Opportunity can disappear with one budget cycle in the military; they can and have closed whole, thriving residency programs in one year when projected manning in a particular specialty dictated that they did not need the number of specialists they were training. Remember this if you want dermatology, orthopedics or ophthalmology.

    Don’t count on outservice funded training for residency or fellowship. It exists, but oportunities can appear and disappear almost at random. You have to be persistent and lucky.

    The U.S. Air Force is the best service to go through if you want a deferment to do a civilian residency. There is no guarantee you will get this, though, and if there is a need for a GMO, they have your number. Remember also that you are on orders when you go to outservice training, and those orders can be changed. You might not get to finish what you started the way you planned. On the other hand, you are far more likely to be assigned to a GMO billet out of the Navy or Army program, especially if you ultimately want a surgical residency spot.

    Most recruiters really don’t have a clue about the finer points of the HPSP program, or the follow-on experience. They are out to get competitive applicants and to fill their quotas. They won’t necessarily lie to you, but you won’t necessarily get the whole story, either.

    The big downside, in my opinion, is that the services often treat graduate medical education less as a necessary requirement to the complete formation of a trained physician and more as a reward that can be withheld in order to compel doctors to do work that should in this point in time be done by physicians who have completed their residency training. The reason the services do this is because they can and because they do not face the level of medicolegal scruitiny that civilian clinics and hospitals do, where complete training to at least the level of board eligibility if not board certification now almost universally the standard.
    It is a shame things still work this way, and anyone going into the HPSP programs really ought to know about this. I know the Navy always liked to wave their JCAHO accreditations around (another rant) and would say, truthfully albeit disingenuously, that all its doctors were fully licensed, counting on the ignorance of their public to not understand that this didn’t necessarily mean that all their doctors were fully trained or board certified.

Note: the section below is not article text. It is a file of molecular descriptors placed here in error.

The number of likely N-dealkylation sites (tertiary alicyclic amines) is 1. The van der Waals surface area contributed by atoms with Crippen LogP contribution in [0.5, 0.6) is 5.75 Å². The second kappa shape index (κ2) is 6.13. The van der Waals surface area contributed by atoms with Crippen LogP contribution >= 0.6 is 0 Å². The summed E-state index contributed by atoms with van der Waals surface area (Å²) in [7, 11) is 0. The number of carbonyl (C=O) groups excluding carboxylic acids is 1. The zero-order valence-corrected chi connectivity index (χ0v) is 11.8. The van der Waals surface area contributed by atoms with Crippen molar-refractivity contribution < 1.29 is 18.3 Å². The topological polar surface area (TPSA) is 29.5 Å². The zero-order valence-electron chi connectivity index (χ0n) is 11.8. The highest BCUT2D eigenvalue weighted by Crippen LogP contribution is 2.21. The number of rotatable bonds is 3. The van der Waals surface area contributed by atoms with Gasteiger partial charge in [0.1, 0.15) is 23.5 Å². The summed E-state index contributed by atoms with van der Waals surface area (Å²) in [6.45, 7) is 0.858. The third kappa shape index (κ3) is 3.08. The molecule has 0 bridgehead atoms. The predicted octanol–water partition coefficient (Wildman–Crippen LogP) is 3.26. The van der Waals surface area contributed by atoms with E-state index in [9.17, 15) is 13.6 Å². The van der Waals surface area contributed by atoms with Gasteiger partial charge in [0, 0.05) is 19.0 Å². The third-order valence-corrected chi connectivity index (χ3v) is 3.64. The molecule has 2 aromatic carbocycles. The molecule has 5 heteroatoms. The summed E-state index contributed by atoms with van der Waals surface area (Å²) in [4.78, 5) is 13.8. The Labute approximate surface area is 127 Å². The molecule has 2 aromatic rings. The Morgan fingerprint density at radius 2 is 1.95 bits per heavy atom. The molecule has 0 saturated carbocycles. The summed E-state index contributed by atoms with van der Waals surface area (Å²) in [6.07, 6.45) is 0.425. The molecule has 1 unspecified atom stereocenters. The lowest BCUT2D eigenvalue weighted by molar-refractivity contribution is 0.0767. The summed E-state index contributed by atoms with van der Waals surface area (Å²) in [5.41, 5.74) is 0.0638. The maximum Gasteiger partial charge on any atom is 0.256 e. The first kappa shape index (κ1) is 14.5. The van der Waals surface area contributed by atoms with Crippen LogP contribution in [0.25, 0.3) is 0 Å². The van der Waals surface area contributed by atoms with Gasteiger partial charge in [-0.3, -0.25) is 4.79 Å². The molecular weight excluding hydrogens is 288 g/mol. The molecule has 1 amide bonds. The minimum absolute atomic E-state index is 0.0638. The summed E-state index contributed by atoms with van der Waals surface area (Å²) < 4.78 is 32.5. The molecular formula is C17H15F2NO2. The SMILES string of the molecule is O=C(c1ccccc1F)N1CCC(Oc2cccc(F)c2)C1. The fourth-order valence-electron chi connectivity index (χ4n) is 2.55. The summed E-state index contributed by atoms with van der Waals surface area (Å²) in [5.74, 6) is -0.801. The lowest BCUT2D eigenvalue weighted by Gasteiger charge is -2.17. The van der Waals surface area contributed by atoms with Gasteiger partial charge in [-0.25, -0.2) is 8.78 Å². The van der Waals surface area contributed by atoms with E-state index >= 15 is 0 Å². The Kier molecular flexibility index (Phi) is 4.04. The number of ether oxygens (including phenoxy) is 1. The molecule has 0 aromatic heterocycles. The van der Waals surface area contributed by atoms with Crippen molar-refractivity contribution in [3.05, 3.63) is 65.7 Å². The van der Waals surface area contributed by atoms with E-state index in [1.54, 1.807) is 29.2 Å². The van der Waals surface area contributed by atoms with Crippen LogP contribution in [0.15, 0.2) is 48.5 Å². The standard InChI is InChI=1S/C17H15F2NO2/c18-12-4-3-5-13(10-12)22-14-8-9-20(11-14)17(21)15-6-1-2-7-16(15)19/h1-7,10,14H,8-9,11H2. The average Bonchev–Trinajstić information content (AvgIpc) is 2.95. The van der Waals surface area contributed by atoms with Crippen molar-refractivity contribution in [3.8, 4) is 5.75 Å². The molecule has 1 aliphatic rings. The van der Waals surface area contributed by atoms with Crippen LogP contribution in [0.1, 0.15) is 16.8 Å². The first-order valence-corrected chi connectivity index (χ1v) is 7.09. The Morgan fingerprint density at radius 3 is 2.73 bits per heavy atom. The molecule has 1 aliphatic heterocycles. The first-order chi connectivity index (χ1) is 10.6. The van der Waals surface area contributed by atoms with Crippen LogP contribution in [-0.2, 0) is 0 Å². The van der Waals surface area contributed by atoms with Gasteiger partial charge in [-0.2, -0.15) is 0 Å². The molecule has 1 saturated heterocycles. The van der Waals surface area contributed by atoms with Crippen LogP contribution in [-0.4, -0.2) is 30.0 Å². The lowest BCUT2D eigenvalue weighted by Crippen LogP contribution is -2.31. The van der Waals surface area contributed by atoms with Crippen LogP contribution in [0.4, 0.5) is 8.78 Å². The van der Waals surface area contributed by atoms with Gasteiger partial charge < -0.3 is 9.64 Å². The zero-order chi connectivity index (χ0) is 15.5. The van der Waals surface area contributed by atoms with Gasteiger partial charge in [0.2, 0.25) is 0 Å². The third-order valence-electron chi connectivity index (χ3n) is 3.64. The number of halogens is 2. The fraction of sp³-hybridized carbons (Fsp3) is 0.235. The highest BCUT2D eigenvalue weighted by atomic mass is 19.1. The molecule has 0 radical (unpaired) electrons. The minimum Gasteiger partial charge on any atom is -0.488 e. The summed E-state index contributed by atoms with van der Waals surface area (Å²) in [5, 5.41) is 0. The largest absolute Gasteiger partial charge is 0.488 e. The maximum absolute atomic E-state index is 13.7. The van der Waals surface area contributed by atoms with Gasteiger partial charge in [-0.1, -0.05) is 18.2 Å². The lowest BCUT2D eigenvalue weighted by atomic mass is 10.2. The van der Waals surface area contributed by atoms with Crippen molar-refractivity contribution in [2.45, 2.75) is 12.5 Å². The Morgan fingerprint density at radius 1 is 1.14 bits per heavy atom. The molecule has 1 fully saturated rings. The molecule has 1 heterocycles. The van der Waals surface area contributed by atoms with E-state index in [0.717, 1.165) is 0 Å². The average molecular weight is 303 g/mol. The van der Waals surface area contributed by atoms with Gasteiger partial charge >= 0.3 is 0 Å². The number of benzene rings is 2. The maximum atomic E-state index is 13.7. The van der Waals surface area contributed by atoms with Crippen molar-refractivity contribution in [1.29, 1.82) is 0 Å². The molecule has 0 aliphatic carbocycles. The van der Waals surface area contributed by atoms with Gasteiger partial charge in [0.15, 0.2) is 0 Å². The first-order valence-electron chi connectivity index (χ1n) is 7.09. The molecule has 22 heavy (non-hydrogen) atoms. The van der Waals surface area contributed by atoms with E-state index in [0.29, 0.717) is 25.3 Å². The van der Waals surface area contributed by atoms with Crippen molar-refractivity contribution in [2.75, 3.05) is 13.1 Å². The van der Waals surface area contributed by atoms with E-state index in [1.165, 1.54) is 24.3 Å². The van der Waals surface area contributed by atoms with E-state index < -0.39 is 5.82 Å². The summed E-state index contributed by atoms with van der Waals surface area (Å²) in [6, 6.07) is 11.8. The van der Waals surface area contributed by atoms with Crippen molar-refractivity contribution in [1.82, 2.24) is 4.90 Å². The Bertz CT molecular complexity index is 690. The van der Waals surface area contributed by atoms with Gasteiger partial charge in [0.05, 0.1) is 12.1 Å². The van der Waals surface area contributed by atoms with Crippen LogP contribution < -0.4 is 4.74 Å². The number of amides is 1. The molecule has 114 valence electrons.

I don’t regret my decision to go the military route; many of my classmates from medical school are writing big checks every month to repay school loans and I am not. But the scholarship does come with a debt of service to be repaid, on the government’s terms, and that is not necessarily pain-free.

  2. Bad: If you’re gay, you can’t apply unless you’re in the closet!

  3. CHenry: Nice additions, and thanks.

    Good: they have standards and tell you what they are up front. You are not required to agree, you are required to conform.

  4. For another view of the costs and benefits of the HPSP and USUHS pathway to funding a medical education, you can read Admiral Koenig’s column in U.S. Medicine of November, 2003:

    The view from the top, no free lunch here either.

  5. What a tremendous opportunity, to learn and to serve. Thank-you for the info. I may just take ’em up on it.

  6. If there is ANY rational basis for preventing someone from giving medical and surgical treatment to our nation’s soldiers on the basis of his **sexual orientation** (as opposed to physical or mental ability), I’d really like to hear it. “Standards” are supposed to HAVE A PURPOSE, to make a more capable workforce, not needlessly exclude. We’re at war, for God’s sake, time to stop screwing around. Gay doctors and nurses deal with the civilian populace day in, day out, to no ill effect.

  7. Matt,
    thanks for including your pet peeve in this discussion. I’m certain this is the forum to change this policy.